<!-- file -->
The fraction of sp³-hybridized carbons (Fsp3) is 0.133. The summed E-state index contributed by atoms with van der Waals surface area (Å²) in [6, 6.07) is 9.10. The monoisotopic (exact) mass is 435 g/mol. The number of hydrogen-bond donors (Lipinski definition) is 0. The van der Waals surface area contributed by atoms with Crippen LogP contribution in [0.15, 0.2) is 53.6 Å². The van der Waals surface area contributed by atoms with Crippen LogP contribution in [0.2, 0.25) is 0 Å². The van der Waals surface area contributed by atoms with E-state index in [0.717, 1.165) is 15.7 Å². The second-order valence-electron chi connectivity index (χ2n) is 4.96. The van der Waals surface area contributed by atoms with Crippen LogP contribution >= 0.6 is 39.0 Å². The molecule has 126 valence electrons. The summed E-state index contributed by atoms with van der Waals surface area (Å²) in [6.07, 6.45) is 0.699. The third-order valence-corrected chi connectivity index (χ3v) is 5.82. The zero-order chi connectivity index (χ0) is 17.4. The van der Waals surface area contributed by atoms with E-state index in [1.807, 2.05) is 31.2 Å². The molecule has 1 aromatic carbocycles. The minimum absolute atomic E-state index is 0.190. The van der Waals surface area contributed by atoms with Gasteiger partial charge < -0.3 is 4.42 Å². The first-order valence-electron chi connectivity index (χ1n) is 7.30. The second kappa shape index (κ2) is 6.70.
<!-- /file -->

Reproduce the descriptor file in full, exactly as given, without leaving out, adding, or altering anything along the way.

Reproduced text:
The fraction of sp³-hybridized carbons (Fsp3) is 0.133. The summed E-state index contributed by atoms with van der Waals surface area (Å²) in [6, 6.07) is 9.10. The monoisotopic (exact) mass is 435 g/mol. The number of hydrogen-bond donors (Lipinski definition) is 0. The van der Waals surface area contributed by atoms with Crippen LogP contribution in [0.15, 0.2) is 53.6 Å². The van der Waals surface area contributed by atoms with Crippen LogP contribution in [0.2, 0.25) is 0 Å². The van der Waals surface area contributed by atoms with E-state index in [0.717, 1.165) is 15.7 Å². The second-order valence-electron chi connectivity index (χ2n) is 4.96. The van der Waals surface area contributed by atoms with Crippen LogP contribution >= 0.6 is 39.0 Å². The molecule has 126 valence electrons. The summed E-state index contributed by atoms with van der Waals surface area (Å²) in [6.07, 6.45) is 0.699. The third-order valence-corrected chi connectivity index (χ3v) is 5.82. The zero-order chi connectivity index (χ0) is 17.4. The van der Waals surface area contributed by atoms with E-state index in [1.807, 2.05) is 31.2 Å². The molecule has 1 aromatic carbocycles. The minimum absolute atomic E-state index is 0.190. The van der Waals surface area contributed by atoms with Gasteiger partial charge < -0.3 is 4.42 Å². The first-order valence-electron chi connectivity index (χ1n) is 7.30. The second kappa shape index (κ2) is 6.70.